Community-acquired acinetobacter pneumonia

Am J Med. 1979 Jul;67(1):39-43. doi: 10.1016/0002-9343(79)90071-8.


Acinetobacter calcoaceticus var anitratus, a nonfermentative grampnegative bacillus, has been infrequently reported as a cause of community-acquired pneumonia. In this paper we describe the course of six recent patients with community-acquired, bacteremic pneumonia due to this organism and review the six previously reported cases. Our experience suggests this organism is a more common cause of community-acquired pneumonia than previously thought. Acinetobacter pneumonia occurs in older persons with chronic disease, especially alcoholism. It is a fulminant illness with respiratory distress, hypoxemia, leukopenia and shock. Chest roentgenograms reveal a lobar or bronchopneumonic infiltrate which often becomes bilateral within 24 hours of admission to the hospital. Pleural effusions are common. The mortality rate is 43 per cent. Factors that predict a fatal outcome are granulocytopenia, empyema and therapy with inappropriate antibiotics. Therapy with appropriate antibiotics, especially carbenicillin and an aminoglycoside, increases survival.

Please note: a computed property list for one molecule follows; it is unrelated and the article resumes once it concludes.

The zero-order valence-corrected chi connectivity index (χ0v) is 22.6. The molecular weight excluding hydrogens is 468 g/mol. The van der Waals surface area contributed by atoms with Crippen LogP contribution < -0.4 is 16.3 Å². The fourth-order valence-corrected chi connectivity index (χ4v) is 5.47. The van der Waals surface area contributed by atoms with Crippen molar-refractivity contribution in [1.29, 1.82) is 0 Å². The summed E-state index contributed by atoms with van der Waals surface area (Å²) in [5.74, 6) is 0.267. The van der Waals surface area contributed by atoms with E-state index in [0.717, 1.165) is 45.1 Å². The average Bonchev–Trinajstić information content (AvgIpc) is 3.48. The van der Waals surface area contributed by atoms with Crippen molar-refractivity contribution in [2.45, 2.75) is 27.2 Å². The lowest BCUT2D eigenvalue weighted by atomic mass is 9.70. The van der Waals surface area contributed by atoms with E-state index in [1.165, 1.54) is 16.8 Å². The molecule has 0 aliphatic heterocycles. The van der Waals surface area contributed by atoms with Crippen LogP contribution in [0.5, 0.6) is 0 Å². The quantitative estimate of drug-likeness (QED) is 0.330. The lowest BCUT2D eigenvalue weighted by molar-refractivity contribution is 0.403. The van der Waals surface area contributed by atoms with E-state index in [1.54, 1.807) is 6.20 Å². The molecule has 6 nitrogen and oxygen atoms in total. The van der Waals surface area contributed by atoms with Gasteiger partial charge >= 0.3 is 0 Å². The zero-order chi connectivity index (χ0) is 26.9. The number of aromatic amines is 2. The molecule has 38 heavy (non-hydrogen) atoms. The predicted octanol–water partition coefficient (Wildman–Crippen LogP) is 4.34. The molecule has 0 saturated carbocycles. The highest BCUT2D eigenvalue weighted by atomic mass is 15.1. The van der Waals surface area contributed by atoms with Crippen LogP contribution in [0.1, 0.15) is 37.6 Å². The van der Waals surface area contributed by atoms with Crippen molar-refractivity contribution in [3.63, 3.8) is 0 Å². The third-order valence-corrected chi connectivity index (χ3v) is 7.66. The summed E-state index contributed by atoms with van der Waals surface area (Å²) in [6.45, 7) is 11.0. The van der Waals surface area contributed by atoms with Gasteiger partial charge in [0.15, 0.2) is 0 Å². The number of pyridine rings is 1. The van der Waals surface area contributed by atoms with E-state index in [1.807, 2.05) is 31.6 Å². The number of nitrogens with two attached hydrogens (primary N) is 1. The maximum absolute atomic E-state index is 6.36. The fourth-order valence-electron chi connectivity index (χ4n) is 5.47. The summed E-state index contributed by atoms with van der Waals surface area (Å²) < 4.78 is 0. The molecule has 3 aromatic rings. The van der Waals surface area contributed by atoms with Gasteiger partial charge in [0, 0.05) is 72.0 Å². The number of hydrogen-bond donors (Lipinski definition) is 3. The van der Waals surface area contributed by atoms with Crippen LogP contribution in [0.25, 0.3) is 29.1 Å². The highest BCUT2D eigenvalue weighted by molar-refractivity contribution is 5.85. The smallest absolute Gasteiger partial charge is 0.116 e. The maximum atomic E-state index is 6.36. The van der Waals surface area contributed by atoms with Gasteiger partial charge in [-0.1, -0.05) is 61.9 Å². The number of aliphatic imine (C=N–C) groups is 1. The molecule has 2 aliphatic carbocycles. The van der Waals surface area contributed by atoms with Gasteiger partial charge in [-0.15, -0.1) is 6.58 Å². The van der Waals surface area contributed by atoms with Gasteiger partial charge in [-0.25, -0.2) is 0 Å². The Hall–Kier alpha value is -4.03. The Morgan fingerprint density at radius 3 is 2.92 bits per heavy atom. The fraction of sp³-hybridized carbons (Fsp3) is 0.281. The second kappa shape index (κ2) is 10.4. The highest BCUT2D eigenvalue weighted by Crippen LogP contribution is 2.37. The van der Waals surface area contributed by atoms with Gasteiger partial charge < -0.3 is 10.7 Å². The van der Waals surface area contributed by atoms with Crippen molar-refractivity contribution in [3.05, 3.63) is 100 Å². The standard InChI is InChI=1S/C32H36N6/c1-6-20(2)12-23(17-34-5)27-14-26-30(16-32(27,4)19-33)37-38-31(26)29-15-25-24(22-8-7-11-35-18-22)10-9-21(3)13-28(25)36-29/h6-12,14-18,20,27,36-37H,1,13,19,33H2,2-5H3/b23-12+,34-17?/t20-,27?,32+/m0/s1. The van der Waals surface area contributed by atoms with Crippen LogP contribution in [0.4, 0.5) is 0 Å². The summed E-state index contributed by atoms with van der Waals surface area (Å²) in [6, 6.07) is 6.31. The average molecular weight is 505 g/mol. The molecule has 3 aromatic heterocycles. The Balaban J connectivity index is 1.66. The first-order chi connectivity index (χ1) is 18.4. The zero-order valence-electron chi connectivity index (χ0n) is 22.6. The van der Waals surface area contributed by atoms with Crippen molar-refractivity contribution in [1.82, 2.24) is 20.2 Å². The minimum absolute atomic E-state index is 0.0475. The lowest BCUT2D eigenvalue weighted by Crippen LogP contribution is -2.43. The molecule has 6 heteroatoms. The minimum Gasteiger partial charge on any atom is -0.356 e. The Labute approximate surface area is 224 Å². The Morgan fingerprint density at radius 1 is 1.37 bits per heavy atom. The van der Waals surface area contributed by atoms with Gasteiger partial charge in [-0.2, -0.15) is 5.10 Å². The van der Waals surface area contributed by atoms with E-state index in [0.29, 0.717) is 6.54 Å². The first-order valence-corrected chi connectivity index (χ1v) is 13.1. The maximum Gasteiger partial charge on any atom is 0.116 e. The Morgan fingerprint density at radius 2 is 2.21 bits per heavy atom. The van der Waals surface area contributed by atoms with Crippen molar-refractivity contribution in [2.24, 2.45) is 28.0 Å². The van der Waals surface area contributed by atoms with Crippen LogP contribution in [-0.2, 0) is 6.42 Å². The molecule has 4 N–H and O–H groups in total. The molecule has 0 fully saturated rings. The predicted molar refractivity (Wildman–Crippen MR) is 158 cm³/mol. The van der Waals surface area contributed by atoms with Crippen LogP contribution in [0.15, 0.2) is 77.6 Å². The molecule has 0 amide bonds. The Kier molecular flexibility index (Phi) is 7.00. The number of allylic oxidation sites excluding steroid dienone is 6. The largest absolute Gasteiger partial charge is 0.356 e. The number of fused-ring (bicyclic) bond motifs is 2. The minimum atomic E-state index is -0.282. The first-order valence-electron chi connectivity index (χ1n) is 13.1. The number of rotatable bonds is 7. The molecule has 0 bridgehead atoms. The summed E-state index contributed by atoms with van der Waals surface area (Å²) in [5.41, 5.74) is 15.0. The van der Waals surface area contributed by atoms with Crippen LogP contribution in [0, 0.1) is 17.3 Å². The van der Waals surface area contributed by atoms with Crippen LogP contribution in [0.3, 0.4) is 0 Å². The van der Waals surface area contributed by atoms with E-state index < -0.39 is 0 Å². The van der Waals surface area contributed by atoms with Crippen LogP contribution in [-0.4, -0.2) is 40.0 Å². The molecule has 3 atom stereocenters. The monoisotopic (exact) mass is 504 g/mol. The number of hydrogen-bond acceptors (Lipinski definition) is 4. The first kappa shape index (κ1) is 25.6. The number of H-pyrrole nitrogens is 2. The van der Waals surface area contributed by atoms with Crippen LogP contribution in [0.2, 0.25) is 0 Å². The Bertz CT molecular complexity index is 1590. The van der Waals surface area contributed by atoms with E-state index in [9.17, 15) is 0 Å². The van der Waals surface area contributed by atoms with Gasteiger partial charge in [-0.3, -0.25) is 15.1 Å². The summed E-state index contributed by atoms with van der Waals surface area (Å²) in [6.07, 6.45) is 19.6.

Publication types

  • Case Reports
  • Research Support, U.S. Gov't, P.H.S.

MeSH terms

  • Acinetobacter Infections* / complications
  • Acinetobacter Infections* / diagnosis
  • Acinetobacter Infections* / mortality
  • Adult
  • Aged
  • Anti-Bacterial Agents / therapeutic use
  • Female
  • Humans
  • Male
  • Middle Aged
  • Pneumonia* / diagnosis
  • Pneumonia* / etiology
  • Pneumonia* / mortality
  • Sepsis / complications


  • Anti-Bacterial Agents